This is a copy of an article published in The Peak Advertiser, the Peak District's local free newspaper, on 31st July 1995, reproduced by kind permission of the author, the late Desmond Holden.

The “What's in a Name” series was a regular feature in the Advertiser over the period 1993‑2004, taking a refreshing look at the derivation of some typically Derbyshire surnames.

Articles are confined to the origins and meanings of surnames, and do not indicate any particular interest on Desmond's part in the genealogy, descent, or family history of individuals bearing the surnames featured.

Editor's Note: Articles are provided for general interest and background only. They are not intended to provide an exhaustive treatise for any individual family history - investigations of which may yield quite different results. Or, in Desmond's own words:

“In the end it must remain with individual bearers of the names to draw upon family traditions and to seek out such documentary evidence as is available to decide the matter for themselves.”

WHAT'S IN A NAME … Are you called DUNFORD?

This is a location-name and there is no difficulty in identifying it as a crossing-place on a river. In this case it is the River Don, of which "Dun" is one of the many permutations on the word. The unit "dun" is so very frequently encountered in place-names and signifying "hill" that it is easy to overlook the fact that it also means "river". This is a much older word and sometimes it is not always apparent in a river-name owing to the numerous variations to which it has been subject.

The forms "Don" and "Dun" occur mainly in the North of England and there are listed at least five other water-courses of much the same name as well as the seventy mile stream from which both Dunford and Doncaster take their titles. Even in the north of Scotland it appears in the name "Aberdeen" while elsewhere, because the initial "D-" has modified into "T-" we get "Tyne", "Tees", "Team" (Gateshead), "Tean" (Uttoxeter), "Tamar", "Thame" and "Thames".

The inhabitants of early settlements had very little need to give distinctive and differing names to local features. They didn't move around all that much and so it was quite sufficient to refer to a local height as "the hill" and a local stream as simply "the river".

Specific and particularised place-names came much later. Even so it is interesting to investigate why our ancestors selected "don" or "dun" to signify a "river". All over Europe our predecessors were probably impressed not only by the noise made by the rushing waters but also by the force they could often exert. Hence it is possible that they identified a river as being "the noisy place" and this has been preserved today in numerous place-names and also in the word "din" which means "uproar".

This word can be traced through versions such as "dinn" and "dyn" in old Nordic languages and appears as "tunen" in Germanic forms and all of them lead back to an ancient word "dhuni" which described things such as "noise", "torrent", and "rapid movement".

Going back a little further there is the Sanskrit word "danu" which signifies "rain" or "moisture". It is not difficult to discern its ultimate emergence in the names of British rivers but is is surprising also to learn that possibly the River Don in Russia and certainly the celebrated Danube are also related. This is truly a remarkable history.

However did the same word for a noisy, turbulent stream make its way from the Himalayas to the Pennines? The river with which "Dunford" is associated, then, is the River Don and the site of the "ford" can be located where the river flows down from Grains Moss irto the valley below. The roads from Holmefirth, Penistone and Glossop all converge at this point. It was here, too, that the celebrated Woodhead Tunnel led the railway line beneath the hills from the West Riding into Lancashire.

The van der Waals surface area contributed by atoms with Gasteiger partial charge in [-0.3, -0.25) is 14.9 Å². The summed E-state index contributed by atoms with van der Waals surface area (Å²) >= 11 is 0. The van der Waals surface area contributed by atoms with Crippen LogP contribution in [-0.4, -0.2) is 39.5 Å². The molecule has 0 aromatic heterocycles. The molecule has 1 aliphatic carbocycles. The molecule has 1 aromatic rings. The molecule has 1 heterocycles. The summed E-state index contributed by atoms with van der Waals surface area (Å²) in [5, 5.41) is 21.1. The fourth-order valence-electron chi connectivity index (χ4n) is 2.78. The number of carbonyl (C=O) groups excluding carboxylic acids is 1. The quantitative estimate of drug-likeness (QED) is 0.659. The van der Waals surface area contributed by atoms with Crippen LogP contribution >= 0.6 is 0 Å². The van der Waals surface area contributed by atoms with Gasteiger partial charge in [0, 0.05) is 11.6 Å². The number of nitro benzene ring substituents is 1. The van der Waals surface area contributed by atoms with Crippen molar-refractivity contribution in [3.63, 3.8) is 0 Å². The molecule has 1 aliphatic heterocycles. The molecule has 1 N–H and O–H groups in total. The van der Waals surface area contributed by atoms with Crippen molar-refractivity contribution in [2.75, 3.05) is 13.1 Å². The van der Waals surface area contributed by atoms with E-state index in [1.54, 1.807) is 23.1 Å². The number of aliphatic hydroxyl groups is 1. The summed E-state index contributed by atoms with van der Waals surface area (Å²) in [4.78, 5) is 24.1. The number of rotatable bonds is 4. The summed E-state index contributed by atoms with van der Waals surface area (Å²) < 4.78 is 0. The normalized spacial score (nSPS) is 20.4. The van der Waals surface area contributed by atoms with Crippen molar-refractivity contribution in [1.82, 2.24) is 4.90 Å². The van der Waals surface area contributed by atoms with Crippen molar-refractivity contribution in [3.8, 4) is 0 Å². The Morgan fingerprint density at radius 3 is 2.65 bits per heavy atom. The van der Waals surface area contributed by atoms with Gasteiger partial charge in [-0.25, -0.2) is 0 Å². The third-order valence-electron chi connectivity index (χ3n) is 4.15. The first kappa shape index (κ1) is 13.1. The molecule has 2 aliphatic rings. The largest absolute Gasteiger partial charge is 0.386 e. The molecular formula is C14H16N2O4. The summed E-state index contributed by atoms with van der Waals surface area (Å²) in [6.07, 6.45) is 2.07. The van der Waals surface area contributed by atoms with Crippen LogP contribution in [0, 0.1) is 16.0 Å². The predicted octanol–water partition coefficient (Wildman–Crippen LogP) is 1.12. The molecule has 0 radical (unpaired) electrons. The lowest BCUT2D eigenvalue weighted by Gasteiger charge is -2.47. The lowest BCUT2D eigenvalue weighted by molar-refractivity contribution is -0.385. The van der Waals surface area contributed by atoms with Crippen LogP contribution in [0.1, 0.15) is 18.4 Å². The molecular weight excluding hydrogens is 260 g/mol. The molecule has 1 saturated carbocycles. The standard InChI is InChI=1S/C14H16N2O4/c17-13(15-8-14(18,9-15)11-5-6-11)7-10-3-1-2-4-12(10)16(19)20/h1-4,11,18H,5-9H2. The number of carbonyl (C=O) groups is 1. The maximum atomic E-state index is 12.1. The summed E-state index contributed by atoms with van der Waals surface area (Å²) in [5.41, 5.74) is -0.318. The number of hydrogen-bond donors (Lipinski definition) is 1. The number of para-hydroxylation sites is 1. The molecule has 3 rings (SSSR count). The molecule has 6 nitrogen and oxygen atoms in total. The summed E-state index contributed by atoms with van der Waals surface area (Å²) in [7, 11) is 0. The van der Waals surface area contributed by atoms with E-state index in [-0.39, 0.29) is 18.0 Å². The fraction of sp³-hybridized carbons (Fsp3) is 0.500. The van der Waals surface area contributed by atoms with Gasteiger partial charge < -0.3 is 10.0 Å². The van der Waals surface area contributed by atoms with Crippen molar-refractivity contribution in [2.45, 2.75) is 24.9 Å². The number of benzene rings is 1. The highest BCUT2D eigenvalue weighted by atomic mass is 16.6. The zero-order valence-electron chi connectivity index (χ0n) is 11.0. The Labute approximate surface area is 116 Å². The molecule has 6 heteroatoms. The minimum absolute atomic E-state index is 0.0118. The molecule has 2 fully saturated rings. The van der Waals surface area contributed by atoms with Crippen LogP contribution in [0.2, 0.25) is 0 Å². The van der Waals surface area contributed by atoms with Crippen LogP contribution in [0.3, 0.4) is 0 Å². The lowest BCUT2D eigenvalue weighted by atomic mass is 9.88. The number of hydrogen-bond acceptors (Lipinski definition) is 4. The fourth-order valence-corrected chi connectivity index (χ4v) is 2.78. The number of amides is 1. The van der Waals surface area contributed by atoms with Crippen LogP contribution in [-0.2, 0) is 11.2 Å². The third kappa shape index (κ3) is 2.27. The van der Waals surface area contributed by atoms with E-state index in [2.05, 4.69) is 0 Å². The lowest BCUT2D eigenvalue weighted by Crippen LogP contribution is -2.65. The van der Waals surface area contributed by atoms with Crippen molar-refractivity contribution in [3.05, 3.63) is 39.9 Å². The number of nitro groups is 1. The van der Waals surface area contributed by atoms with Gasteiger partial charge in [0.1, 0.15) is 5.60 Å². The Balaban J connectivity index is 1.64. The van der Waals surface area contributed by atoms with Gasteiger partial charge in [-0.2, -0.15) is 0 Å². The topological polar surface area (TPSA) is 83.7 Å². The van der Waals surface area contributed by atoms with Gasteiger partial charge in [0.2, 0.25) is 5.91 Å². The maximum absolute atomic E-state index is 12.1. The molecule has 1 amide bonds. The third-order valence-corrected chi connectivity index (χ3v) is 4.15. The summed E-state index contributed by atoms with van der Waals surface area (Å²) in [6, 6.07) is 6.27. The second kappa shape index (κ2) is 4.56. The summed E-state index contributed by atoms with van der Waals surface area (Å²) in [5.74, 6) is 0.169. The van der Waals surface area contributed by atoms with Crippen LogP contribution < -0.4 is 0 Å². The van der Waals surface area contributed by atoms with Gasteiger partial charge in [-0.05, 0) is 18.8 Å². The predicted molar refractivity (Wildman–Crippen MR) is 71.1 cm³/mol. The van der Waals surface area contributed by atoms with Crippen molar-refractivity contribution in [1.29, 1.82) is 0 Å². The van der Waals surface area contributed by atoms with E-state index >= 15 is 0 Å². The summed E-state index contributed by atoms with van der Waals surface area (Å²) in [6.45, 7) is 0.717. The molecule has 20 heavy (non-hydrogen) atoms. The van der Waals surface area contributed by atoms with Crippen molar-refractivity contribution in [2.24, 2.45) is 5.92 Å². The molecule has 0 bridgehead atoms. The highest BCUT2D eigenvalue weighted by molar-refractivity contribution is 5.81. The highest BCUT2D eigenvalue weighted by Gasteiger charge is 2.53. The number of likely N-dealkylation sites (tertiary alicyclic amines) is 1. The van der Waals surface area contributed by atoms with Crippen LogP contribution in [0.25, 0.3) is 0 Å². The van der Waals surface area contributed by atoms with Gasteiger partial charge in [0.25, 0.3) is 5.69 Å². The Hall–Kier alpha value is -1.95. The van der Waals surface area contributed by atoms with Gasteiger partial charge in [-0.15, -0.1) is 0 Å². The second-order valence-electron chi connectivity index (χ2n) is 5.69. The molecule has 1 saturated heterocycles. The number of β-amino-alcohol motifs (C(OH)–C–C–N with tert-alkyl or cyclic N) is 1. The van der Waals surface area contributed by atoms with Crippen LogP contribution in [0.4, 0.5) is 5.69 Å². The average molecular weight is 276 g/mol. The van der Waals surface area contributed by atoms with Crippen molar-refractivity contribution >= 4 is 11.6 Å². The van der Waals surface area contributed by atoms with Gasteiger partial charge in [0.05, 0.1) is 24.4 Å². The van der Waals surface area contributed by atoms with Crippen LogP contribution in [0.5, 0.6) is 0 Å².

The construction of modern dams and reservoirs has undoubtedly obscured the old geographical significance of the crossing-place. The name itself means "the ford on the River Don" - but taking it as far back as possible, it could very well have signified: "The crossing-place over the noisy turbulent waters".

An alternative source of the name is also to be found in the West Riding. Near Methley, which is on the A639 highway, a few miles beyond Castleford, there are records of an estate originally described as "Dunn's Ford". However the "Dunn" in this case would have been a personal name and signified "the dark-haired man" or "he with the swarthy complexion". Later chronicles refer to a "Dunford House" but whether it survives is uncertain. It is not featured in any available guide book nor is it marked on any general map and so whatever information might still be available must be sought locally.

Curiously enough, although both surnames can be traced to the West Riding, the greatest concentration is in the county of Dorset. It is tentatively suggested that the Dorset names might very well stem from the Methley connection. Medieval workers were very often compelled by their Overlords to move away and work on other estates which might come into their ownership. It is possible that some were forced to migrate south under these conditions and once settled in, they would have been described by their new neighbours as "that lot from Dunford" - and that became their eventual surname.

This is mere speculation, of course, and very intensive research would have to be undertaken to support it. Otherwise it can be taken that locally, those bearing the "Dunford" name - or one of its variations - can lay claim to an ancestor from Thurlstone Moors.

Site Index Site Index © Desmond Holden
From "The Peak Advertiser", 31st July 1995.

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